M 74   Pisces G Nice spiral galaxy, but in the eVscope just a faint dot/glow...
M 76 Small Dumbbell Nebula Perseus PN Small, colorful, rectangular
M 77   Cetus G Spiral galaxy, a bit more to see than with M 74, but in the end just a soft dot in the eVscope
M 78   Orion GE Faint, but identifiable using two stars; around new moon, I was able to see more details
M 79   Lepus GC Smaller globular star cluster
M 81 Bode Galaxy Ursa Major G Nice spiral galaxy; the spiral is not very conspicuous in the eVscope
M 82 Cigar Galaxy Ursa Major G Elongated irregular galaxy (cigar), dirsturbed by an encounter with M 81
M 84   Virgo G Elliptical galaxy, which can be seen together with M 86 in the eVscope's field of view (+ NGC 4387 and a bit of NGC 4402)
M 85   Coma Berenices G Elliptical galaxy that can be seen together with the galaxy NGC 4394 in the same field of view of the eVscope
M 86   Virgo G Observed alone and together with M 84 in the field of view (+ NGC 4387 and a bit of NGC 4402)
M 87   Virgo G Elliptical galaxy, seen together with NGC 4478 in the eVscope's field of view
M 88   Coma Berenices G Spiral galaxy, spiral can be recognized
M 89   Virgo G Elliptical galaxy, a small bright and fuzzy dot...
M 90   Virgo G Spiral galaxy, spiral can be recognized
M 91   Coma Berenices G Barred spiral galaxy, bar can be recognized, spiral not so much...
M 93   Puppis OC Nice open star cluster with compact center
M 94   Canes Venatici G Small spiral galaxy, the spiral appears more like a nebula
M 95   Leo G Small barred spiral galaxy, relatively faint, but the bar is visible. Forms a pair with M 96, but too far away for the eVscope (40').
M 96   Leo G Spiral galaxy, forms a pair with M 95, but too far away for the eVscope (40').
M 97 Owl Nebula Ursa Major PN Small green dot with two dark spots
M 98   Coma Berenices G Spiral galaxy seen edge-on, small bright core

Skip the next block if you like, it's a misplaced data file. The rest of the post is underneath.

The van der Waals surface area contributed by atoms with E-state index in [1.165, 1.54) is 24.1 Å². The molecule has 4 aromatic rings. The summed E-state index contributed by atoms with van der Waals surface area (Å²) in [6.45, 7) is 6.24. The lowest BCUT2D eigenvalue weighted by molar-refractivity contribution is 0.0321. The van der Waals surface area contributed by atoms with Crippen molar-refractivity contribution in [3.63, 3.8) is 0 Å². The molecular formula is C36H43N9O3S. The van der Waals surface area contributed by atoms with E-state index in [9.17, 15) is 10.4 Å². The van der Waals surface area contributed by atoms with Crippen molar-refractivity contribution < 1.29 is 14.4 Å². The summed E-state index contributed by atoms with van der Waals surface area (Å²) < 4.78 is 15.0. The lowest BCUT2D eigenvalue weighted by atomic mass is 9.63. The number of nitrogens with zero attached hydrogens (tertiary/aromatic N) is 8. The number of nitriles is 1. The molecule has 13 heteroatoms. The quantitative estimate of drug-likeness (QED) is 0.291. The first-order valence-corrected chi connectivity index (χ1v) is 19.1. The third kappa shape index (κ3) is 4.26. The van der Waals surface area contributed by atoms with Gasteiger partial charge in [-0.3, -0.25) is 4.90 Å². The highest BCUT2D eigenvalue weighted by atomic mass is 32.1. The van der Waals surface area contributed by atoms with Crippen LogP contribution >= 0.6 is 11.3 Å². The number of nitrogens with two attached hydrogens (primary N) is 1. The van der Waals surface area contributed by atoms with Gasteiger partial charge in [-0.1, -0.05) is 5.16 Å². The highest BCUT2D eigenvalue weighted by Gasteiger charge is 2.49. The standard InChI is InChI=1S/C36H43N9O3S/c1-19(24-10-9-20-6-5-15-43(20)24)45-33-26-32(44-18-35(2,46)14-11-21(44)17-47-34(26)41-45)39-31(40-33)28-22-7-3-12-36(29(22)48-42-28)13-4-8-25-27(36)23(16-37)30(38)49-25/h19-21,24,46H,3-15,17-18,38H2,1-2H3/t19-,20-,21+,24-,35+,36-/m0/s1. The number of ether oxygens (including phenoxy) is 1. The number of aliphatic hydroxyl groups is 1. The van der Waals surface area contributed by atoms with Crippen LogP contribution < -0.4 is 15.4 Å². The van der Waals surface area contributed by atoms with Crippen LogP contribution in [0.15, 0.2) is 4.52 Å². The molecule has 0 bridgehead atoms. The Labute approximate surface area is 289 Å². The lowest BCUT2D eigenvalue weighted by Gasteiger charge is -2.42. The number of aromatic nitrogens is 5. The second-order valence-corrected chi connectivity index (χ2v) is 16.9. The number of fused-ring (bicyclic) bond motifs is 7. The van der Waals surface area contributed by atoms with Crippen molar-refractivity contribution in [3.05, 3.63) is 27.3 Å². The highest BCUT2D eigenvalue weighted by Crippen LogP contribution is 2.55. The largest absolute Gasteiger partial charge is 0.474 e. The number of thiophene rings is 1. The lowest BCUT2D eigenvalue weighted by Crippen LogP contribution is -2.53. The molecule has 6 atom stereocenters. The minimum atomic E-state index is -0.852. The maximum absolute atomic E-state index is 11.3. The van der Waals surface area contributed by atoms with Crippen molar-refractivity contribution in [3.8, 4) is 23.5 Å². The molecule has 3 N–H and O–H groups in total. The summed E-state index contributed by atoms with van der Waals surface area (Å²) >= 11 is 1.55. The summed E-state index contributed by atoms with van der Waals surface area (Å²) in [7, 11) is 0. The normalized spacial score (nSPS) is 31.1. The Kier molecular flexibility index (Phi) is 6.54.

M 99 Coma Pinwheel Galaxy Coma Berenices G Spiral galaxy, almost seen face-on, similar to M 100 and M 101, but much smaller than M 101
M 100   Coma Berenices G Spiral galaxy, almost seen face-on, similar to M 99 and M 101, but much smaller than M 101
M 101 Pinwheel Galaxy Ursa Major G Spiral galaxy, seen face-on, similar to M 99 and M 100, but much larger than both; quite impressive in the eVscope
M 102 Spindle Galaxy Draco G Seen edge-on; shares the name "Spindle Galaxy" with two other galaxies
M 103   Casiopeia OC Open star cluster with many fine stars; the brighter stars form a triangle
M 104 Sombrero Galaxy Virgo G Spiral galaxy, seen nearly edge-on; the dust ring and the bright nucleus led to the name; very impressive in eVs
M 105   Leo G Bright elliptical galaxy; can be seen together with the galaxies NGC 3384 (elliptical) and the smaller NGC 3389 (spiral) in the same field of view in the eVscope.
M 106   Canes Venatici G Larger and bright spiral galaxy with bright core
M 108   Ursa Major G Barred spiral galaxy, nearly seen edge-on
M 109   Ursa Major G Barred spiral galaxy, the bar is easily recognized in the eVscope
M 110   Andromeda G Satellite galaxy of M 31, fainter than M 32 (very faint...)

Objects that Do not Belong to the Messier Catalog* (11 more Photos)

DSO Details
Name Constellation Type Remarks (eVscope-related)
B 33 Horse Head Nebula Perseus DN Always a challenge; more details after 10 minutes of exposure